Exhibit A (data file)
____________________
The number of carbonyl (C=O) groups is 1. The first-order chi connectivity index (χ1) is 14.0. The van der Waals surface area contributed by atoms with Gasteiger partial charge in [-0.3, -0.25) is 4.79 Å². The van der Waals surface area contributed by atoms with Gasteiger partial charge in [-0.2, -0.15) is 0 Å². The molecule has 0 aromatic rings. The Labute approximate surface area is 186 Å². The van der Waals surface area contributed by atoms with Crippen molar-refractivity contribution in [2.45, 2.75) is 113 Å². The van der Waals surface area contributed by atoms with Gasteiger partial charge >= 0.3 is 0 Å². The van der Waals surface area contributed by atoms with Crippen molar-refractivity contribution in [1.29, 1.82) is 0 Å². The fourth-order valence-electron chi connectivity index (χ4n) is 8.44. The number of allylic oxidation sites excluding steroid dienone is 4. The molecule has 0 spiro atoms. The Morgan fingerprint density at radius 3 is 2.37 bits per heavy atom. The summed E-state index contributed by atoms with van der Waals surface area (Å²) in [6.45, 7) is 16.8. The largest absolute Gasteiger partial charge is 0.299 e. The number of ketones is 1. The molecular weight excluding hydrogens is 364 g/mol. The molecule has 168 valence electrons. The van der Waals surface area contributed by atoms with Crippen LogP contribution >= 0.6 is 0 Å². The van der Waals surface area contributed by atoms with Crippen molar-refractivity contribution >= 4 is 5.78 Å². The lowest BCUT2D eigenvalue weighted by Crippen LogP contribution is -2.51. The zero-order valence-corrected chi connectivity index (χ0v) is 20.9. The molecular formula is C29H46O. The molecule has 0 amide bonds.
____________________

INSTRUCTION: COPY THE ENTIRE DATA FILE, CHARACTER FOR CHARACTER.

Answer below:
The number of carbonyl (C=O) groups is 1. The first-order chi connectivity index (χ1) is 14.0. The van der Waals surface area contributed by atoms with Gasteiger partial charge in [-0.3, -0.25) is 4.79 Å². The van der Waals surface area contributed by atoms with Gasteiger partial charge in [-0.2, -0.15) is 0 Å². The molecule has 0 aromatic rings. The Labute approximate surface area is 186 Å². The van der Waals surface area contributed by atoms with Crippen molar-refractivity contribution in [2.45, 2.75) is 113 Å². The van der Waals surface area contributed by atoms with Gasteiger partial charge >= 0.3 is 0 Å². The van der Waals surface area contributed by atoms with Crippen molar-refractivity contribution in [1.29, 1.82) is 0 Å². The fourth-order valence-electron chi connectivity index (χ4n) is 8.44. The number of allylic oxidation sites excluding steroid dienone is 4. The molecule has 0 spiro atoms. The Morgan fingerprint density at radius 3 is 2.37 bits per heavy atom. The summed E-state index contributed by atoms with van der Waals surface area (Å²) in [6.45, 7) is 16.8. The largest absolute Gasteiger partial charge is 0.299 e. The number of ketones is 1. The molecular weight excluding hydrogens is 364 g/mol. The molecule has 168 valence electrons. The van der Waals surface area contributed by atoms with Crippen LogP contribution >= 0.6 is 0 Å². The van der Waals surface area contributed by atoms with Crippen molar-refractivity contribution >= 4 is 5.78 Å². The lowest BCUT2D eigenvalue weighted by Crippen LogP contribution is -2.51. The zero-order valence-corrected chi connectivity index (χ0v) is 20.9. The molecular formula is C29H46O. The molecule has 0 amide bonds.